The purpose of a sensor is to extract information about a target, located in either a nearby or remote location. A well-designed sensor extracts maximum information content from the target and millimetre wave sensors have unique and powerful capabilities for this purpose.
A mm-wave sensor collects electromagnetic radiation from a target using an antenna. The antenna is a free-space to sensor transmission line impedance matching network. It may be a lens followed by a receiver (as in a digital camera) or a simple geometry of conductors (as in a TV aerial).
The electromagnetic wave is a time and space varying transverse electric and magnetic field. A millimetre wave antenna is normally designed to collect a single component of these fields, referred to as a polarisation. This component is the horizontal linear polarisation if the antenna selects the horizontally varying component of the electric field; other linear or circular polarisations may be measured. Antennas may also be designed to collect two orthogonal polarisations simultaneously (eg horizontal and vertical linear or right-hand and left-hand circular), in this case, the antenna has two outputs.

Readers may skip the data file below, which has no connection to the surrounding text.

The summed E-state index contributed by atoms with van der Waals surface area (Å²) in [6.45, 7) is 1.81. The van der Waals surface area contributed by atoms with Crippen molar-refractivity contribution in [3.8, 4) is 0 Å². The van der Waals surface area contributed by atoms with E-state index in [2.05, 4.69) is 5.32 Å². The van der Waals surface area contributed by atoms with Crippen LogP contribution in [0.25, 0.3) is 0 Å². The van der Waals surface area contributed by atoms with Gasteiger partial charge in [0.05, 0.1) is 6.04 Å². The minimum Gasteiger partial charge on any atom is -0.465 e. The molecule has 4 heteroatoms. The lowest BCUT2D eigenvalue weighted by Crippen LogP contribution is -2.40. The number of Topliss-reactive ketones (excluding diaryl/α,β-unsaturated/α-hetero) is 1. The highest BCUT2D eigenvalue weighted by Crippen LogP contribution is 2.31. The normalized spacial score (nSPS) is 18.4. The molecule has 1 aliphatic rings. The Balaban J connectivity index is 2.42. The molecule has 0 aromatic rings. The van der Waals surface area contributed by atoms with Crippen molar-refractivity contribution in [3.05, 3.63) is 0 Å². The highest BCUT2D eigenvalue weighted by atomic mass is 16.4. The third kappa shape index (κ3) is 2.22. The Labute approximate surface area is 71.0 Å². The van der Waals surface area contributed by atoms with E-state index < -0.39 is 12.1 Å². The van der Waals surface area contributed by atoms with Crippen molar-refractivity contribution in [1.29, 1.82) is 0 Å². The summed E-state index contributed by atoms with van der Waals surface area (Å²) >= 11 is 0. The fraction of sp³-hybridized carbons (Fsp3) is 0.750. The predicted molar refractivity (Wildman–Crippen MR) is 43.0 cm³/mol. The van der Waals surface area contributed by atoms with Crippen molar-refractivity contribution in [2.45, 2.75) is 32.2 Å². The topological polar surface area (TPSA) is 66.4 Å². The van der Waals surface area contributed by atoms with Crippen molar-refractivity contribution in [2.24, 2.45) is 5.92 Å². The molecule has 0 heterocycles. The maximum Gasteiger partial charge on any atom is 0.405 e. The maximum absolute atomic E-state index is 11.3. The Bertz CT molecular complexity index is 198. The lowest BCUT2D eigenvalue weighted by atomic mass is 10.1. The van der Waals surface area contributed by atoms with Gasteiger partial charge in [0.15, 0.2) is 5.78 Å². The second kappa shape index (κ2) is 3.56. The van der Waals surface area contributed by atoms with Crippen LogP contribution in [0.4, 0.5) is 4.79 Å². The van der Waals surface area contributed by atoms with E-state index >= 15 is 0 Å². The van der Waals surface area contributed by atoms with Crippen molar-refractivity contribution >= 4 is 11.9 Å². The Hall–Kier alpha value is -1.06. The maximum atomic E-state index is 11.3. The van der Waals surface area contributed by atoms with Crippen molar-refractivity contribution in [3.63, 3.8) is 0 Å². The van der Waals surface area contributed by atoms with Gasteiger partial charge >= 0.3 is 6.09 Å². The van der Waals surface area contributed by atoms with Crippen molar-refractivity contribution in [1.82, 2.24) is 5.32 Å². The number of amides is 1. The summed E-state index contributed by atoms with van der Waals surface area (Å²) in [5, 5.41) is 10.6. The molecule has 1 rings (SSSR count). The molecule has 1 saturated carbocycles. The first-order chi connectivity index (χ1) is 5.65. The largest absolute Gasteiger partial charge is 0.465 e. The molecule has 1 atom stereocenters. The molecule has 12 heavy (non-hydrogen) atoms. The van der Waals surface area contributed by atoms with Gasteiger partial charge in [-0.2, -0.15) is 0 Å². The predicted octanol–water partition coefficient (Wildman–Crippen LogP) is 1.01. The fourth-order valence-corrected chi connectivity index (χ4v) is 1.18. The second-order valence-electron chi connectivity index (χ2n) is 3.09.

An antenna designed to collect electromagnetic radiation will support one, or perhaps more, mode structures. These are electric and magnetic field distributions that are allowed to exist inside the antenna by the solutions of Maxwell's equations. By design the mode that is dominant is normally the lowest order mode, giving the sensor the best possible measurement spatial resolution.
As the electromagnetic radiation is a harmonically varying electric and magnetic field its capture by the antenna is recorded for processing into useful information. The harmonic electric field can either be sampled (which measures the phase and amplitude of the field) or detected (which measures the power and in doing so destroys the phase information). Detection is usually cheaper, but sampling can deliver more powerful capabilities. A TV effectively samples the in-coming radio wave of electromagnetic radiation, whereas the human eye or a digital camera detects the optical electromagnetic radiation.
Two simple categories into which sensors fall are:
A) Active Sensors: where man-made radiation from a transmitter is radiated towards the subject and the reflected or back-scattered radiation is collected and analysed by the receiver part of the sensor. This type of technique is referred to as radar. If the transmitter and receiver are at the same physical location, this constitutes a mono-static radar, otherwise it is a bi-static radar. In the use of radar, a phenomenon referred to as speckle is observed, which in the case of imaging radar leads to a graininess in the images. This is an interference effect, associated with illuminating the subject from a source at a single point in space.